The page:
Are you on LinkedIn? If so, what do you think?

Wednesday, November 9, 2011

ATA Conference Boston - Review of Sessions II

This is the second part of my session summaries from the recent ATA conference. You can read Part I on sessions dealing with technical translations/terminology here.

"The Entrepreneurial Linguist: Lessons from Business School" by Judy Jenner

Ms. Jenner emphasized that even a one-person translation business run out of one's home is a business that must be run professionally. This includes maintaining a well-designed website, a website-specific e-mail address, a separate business telephone number and marketing materials that advertise the value one's translation services add to a client's business instead of a resume that looks like a job application. Since networking and a personal connection are important in obtaining business, a professional photo of the translator is important on the website and other marketing materials. As sellers we set the price of our services; that price should include a minimum charge, as well as annual adjustments for inflation and surcharges for working on weekends and holidays, Ms. Jenner said.

"Translating Digital Media: Marketing 2.0" by Jon Ritzdorf

Mr. Ritzdorf spoke about translators who can market themselves to direct clients in ways that go beyond traditional translation and interpreting services. He focused on three areas: video subtitling, mobile applications and search engine marketing. Translating subtitles for marketing videos may require first timing and transcribing the original text and adjusting the translated text to fit the timing of the original video. The interface for mobile applications not only needs to be translated, but the application itself also must be tested in the target market. Translators here can act as in-country experts who ensure that the application functions as intended in the context of the local infrastructure and can communicate any problems in the language of the application's producer. Keywords used in search engine marketing not only must be translated, but also adapted for the target market, since customers in different markets may not search for the same terms, even in translation. As a user of local search engines, the translator again can act as the in-country reviewer/tester who can also communicate in the client's language.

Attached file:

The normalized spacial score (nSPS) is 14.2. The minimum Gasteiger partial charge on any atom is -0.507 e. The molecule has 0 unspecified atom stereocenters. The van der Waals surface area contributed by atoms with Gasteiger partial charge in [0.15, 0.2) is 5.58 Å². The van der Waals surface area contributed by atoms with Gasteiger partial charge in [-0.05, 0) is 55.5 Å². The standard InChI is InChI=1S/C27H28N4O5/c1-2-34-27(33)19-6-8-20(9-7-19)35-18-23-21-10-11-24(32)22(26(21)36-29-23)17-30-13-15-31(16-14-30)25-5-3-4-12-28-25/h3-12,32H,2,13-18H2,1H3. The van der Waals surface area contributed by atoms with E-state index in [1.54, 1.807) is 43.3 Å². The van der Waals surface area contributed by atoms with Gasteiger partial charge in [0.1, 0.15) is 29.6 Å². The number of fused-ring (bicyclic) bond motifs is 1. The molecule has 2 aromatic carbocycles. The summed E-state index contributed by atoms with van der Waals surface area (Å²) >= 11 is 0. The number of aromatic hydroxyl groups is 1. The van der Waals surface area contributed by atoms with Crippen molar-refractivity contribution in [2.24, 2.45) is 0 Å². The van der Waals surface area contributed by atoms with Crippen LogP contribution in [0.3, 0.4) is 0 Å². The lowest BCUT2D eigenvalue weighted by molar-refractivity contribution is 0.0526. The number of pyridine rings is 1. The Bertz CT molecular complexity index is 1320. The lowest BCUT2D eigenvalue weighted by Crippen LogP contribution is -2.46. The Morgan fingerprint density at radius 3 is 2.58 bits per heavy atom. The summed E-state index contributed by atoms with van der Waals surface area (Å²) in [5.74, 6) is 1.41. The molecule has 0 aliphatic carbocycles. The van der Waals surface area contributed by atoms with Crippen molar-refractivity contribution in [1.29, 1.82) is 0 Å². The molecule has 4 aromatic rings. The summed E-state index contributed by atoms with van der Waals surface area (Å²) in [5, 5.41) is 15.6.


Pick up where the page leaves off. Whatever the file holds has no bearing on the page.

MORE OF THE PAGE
These are just some of the sessions I attended. I may implement tips from a presentation on using speech-to-text software (specifically, Dragon Naturally Speaking) later (and blog about it).

One of the nice things about language-related conferences is that not all presentations are in English. This gave me a chance to attend lectures presented in German, as well as Spanish, which exposed me to current German business language and honed my Spanish comprehension skills in a dialect I was unfamiliar with (Argentinian, it turns out).

Wednesday, November 2, 2011

ATA Conference Boston - Review of Sessions I

German-English translator Annette Cyrkel took this photo at one of the networking breakfasts at the recent ATA conference in Boston and graciously let me use it. Here are my summaries of three sessions on technical translations/terminology. I'll review two more sessions on the business/marketing end of our profession next week.

"A Dilemma for Language Service Providers and Translators: Subject Matter Expertise and Internet Style" by Manisha Mittal

Ms. Mittal works for Language Scientific, a translation agency specializing in technical and scientific documents. She explained how her agency analyzes incoming projects and matches translators, subject matter experts and editors with a specific project. Unlike more generalized language services providers, Language Scientific requests fairly detailed information from its end clients. This includes target audience, specific speciality within a subject, type of text, in-house style guides and glossaries. It then assembles a team of translators, editors and proofreaders, at least some of whom are also subject-matter experts in the given sub-speciality. The agency is looking for additional freelancers.

"Technical Writing for Into-English Translators" by Karen M. Tkaczyk

Ms. Tkaczyk defined technical writing as text that conveys informaton accurately, explains technical ideas and is focused on the user. For a technical writer a romantic poem simply becomes "John loves Jane." She then provided a number of specific tips for editing your translation into better technical writing, such as:
  • write concisely; if necessary, divide long sentences into multiple shorter ones
  • reorder thoughts to make them logically coherent or to present events in the correct order
  • turn nouns into strong, active verbs
Translators should pick a specific style guide to follow whenever a client doesn't specify a particular style guide, Ms. Tkaczyk suggested. The presentation concluded with a list of common stylistic errors, such as spacing between units of measure. An extensive list of resources was provided in a handout.

"Search-fu! Finding Terminology on the Internet" by Alex Lane

Mr. Lane focused on the ways in which Google searches can be customized to return the specific results a translator might need. One of the most useful, I think, is the fact that a search query can contain words in more than one language. Google will interpret the languages concerned and return bilingual texts that fit the query. Other ways to find terms include exploiting a site's URL structure to find the same document in a different language (e.g., if a search returns, replace "English" with "German" to see document1 in German) and restricting searches to specific sites or sites with a specific country code. Mr. Lane recommended keeping track of the searches performed, in case terminology choices are questioned later.